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COMMENT: Aurelio De Laurentiis is under attack for tightening the purse strings ahead of Tuesday's meeting with Athletic Bilbao but is he being parsimonious or prudent?

By Mark Doyle

"Deceiving, speculating and saving [money] are the laws of your mission ... mind you, with or without you, our passion will never end. It does not hurt to dare.”

There is a fine line between prudence and parsimony, particularly in football, and, according to Napoli fans, club president Aurelio De Laurentiis has crossed it.

Just days after the San Paolo faithful voiced their dissatisfaction with this summer’s inactivity in the transfer market during last Monday night's friendly against Paris Saint-Germain, the Partenopei supporters illustrated their discontent with a banner six metres wide and three metres tall, which they put up on a wall within the city of Naples.  

NAPOLI'S SUMMER SPENDING 2013-14
Gonzalo Higuain (Real Madrid)
Raul Albiol (Real Madrid)
Jose Callejon (Real Madrid)
Dries Mertens (PSV)
Duvan Zapata (Estudiantes)
Rafael Cabral (Santos)
Pablo Armero (Udinese)
Omar El Kaddouri (Brescia)
Emanuele Calaio (Siena)
Josip Radosevic (Hajduk Split)
Pepe Reina (Liverpool)
Anthony Reveillere (Unattached)
TOTAL
€37m
€12m
€9.5m
€9.5m
€7.5m
€5m
€4m
€1.4m
€1.25m
€1m
Free
Free
€88.15m
The message was clear: the fans are frustrated. After a season in which Rafael Benitez claimed the Coppa Italia and secured Champions League football with a third-placed finish in Serie A, they expected the squad to be significantly strengthened over the summer.

Napoli had, after all, faded during the second half of last season’s title race. Theirs was clearly not a squad deep enough to sustain a title challenge. Reinforcements were required. However, thus far, Napol have spent just €5.7 million during the summer transfer window, signing just one likely starter in Kalidou Koulibaly, with Michu, who has arrived on loan from Swansea, seen as nothing more than a squad player.

What has really grated with Napoli fans, though, is the fact that they have been linked with so many talented targets – yet none have arrived. As far back as May, De Laurentiis was talking optimistically about signing Javier Mascherano from Barcelona. However, Napoli crucially failed to finalise a deal before the World Cup. The versatile Argentine would go on to re-establish his reputation as one of the game's finest defensive midfielders at Brazil 2014 and has since signed a new contract at Camp Nou.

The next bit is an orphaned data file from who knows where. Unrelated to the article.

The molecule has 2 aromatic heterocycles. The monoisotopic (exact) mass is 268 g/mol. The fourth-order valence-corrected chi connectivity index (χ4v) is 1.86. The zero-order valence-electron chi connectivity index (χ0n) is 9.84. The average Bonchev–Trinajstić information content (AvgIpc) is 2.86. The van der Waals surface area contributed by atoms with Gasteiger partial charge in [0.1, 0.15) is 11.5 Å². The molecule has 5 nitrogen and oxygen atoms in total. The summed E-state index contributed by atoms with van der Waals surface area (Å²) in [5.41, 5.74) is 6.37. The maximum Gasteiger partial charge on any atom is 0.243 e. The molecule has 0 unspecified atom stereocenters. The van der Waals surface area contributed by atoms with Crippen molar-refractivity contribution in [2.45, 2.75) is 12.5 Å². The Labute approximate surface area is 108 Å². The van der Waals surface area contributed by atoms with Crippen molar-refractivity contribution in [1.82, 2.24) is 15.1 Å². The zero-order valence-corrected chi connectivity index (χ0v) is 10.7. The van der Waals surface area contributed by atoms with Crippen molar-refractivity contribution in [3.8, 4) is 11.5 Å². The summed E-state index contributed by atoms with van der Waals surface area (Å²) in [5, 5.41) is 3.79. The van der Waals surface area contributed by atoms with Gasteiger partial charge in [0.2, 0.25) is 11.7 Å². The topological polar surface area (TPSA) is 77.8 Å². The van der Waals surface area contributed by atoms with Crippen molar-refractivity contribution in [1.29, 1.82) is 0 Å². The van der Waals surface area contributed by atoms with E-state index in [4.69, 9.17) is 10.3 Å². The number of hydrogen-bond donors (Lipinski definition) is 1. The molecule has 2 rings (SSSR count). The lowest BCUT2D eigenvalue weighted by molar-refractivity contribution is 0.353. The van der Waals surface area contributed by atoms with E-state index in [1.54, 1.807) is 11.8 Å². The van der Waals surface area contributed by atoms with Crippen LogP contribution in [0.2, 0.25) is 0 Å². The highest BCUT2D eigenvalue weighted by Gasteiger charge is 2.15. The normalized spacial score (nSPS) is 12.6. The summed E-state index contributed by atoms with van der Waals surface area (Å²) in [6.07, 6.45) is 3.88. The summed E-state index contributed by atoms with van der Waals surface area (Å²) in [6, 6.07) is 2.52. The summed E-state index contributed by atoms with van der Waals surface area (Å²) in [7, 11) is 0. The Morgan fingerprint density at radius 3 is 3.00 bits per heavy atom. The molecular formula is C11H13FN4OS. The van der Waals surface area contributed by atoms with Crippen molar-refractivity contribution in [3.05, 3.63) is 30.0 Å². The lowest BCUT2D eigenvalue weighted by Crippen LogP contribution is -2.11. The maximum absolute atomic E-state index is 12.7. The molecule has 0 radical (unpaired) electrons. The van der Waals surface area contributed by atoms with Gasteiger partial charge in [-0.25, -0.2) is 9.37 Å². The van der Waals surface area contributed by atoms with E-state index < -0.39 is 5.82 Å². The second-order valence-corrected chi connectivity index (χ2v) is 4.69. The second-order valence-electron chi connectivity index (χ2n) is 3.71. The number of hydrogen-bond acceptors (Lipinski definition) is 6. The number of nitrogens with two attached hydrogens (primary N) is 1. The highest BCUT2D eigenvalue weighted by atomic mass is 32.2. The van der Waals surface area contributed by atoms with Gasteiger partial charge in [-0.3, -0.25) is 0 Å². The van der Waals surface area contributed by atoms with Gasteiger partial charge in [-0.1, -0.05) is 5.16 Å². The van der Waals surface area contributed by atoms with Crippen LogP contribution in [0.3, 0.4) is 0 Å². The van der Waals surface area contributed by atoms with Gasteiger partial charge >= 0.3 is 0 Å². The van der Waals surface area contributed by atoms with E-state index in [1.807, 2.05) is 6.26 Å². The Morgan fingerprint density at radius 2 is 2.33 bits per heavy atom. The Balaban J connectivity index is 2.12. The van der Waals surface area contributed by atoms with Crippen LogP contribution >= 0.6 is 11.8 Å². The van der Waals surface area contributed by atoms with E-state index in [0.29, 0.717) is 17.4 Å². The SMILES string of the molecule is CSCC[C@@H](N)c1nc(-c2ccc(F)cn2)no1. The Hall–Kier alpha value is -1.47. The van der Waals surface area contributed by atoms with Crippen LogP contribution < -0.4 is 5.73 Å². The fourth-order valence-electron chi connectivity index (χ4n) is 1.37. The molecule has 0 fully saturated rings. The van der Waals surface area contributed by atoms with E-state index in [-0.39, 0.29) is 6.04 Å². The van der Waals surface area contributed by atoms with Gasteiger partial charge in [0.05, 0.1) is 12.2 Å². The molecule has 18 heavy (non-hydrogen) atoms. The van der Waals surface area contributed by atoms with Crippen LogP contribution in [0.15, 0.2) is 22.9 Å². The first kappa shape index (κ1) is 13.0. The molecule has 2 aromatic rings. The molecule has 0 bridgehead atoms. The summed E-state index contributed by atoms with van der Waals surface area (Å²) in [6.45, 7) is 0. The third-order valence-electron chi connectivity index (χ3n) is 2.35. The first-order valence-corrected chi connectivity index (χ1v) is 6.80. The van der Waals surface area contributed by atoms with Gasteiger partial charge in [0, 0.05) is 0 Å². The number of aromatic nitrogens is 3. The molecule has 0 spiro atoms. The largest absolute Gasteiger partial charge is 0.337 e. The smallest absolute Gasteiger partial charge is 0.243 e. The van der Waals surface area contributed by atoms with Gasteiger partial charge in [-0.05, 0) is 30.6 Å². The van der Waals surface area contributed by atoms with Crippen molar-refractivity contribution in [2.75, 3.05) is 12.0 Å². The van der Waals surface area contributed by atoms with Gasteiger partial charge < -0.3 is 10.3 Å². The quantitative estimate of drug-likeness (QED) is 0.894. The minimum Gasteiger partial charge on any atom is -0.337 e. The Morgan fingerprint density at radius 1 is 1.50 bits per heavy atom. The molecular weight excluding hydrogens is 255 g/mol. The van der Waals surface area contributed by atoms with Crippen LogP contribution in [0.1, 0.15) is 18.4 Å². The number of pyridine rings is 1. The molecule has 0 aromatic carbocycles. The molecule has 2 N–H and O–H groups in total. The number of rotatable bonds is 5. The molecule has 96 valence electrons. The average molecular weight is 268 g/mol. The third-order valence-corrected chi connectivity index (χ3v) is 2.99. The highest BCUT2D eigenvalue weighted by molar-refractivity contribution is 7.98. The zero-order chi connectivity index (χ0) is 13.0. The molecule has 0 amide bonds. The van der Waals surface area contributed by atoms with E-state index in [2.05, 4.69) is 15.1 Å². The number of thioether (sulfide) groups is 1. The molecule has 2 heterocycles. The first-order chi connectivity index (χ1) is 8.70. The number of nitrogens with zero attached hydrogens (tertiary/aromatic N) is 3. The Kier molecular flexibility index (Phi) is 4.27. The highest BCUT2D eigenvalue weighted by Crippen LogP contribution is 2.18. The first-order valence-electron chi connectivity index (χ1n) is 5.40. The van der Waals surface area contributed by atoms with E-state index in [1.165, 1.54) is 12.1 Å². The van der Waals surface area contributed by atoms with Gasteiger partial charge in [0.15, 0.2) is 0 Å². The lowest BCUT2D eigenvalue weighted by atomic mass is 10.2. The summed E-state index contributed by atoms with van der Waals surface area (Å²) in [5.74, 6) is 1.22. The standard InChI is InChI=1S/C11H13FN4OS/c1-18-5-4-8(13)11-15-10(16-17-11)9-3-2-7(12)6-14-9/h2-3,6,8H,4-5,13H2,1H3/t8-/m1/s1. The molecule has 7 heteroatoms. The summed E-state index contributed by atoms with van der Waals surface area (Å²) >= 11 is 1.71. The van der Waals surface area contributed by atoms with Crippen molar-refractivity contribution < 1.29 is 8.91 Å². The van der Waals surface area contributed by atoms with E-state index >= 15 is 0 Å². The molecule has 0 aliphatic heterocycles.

The way in which a long-mooted move for Marouane Fellaini has floundered has also caused consternation. Manchester United want €5 million to loan the Belgium international to Napoli for the coming campaign, but De Laurentiis is only willing to part with half of that sum. It does seem that a loan deal for Villarreal midfielder Jonathan de Guzman is on the verge of completion, but so much more is needed.

Consequently, less than a year after being viewed as a master of the market, having sensationally replaced Edinson Cavani with Gonzalo Higuain and still had nearly €30m left over for further signings, De Laurentiis is now being slated for his alleged stinginess.

Of course, that Napoli have received what Benitez has quite rightly described as the most difficult draw possible in the play-off stage of the Champions League has only intensified the situation at the San Paolo. De Laurentiis has been reluctant to splash the cash this summer until Napoli's place in the group stage has been assured, so a meeting with Athletic Bilbao, with the second leg at San Mames, was the last thing he needed.

He is thus praying that a Napoli side that was dreadfully unfortunate not to have made the knockout round last season, having amassed 12 points from a group containing Arsenal and Borussia Dortmund, will prove good enough to overcome Athletic.

NAPOLI'S SUMMER SPENDING 2014-15
Kalidou Koulibaly (Genk)
Michu (Swansea)
TOTAL
€5.7m
Loan
€5.7m
If Benitez’s boys bow out, though, the pressure on De Laurentiis will only increase as he will be held solely responsible for not having opened his chequebook. The 65-year-old is aware of that, of course. But he would argue that he only has the club’s best interests at heart.

It was De Laurentiis, after all, that rescued Napoli from bankruptcy in 2004, so it is unsurprising that he is unwilling to risk the financial security of the club by betting on Champions League qualification, as Leeds United did over a decade ago, or set his side back years with the kind of reckless spending that has reduced AC Milan to relying on loan deals to strengthen their squad every transfer window.

“The fans want to win and that is all,” the Partenopei supremo mused at the turn of the year. “But we must remember that we started out as a club built from nothing.

“Italian clubs struggle to compete with the revenue of Europe’s giants. We followed Financial Fair Play rules and were able to achieve as much as other clubs without wasting millions. We have less than half the turnover of Juventus.

“I send a message to those know-it-alls who tell us to buy him or him: I am proud of the Napoli players who are envied by everyone."

The fans are clearly firm believers in the old adage that 'He who dares wins.' De Laurentiis, though, has taken a major risk of his own in spending so frugally this summer. The outcome of the Athletic tie could throw his future into question but because of the president’s prudence, at least it won’t threaten the club’s.

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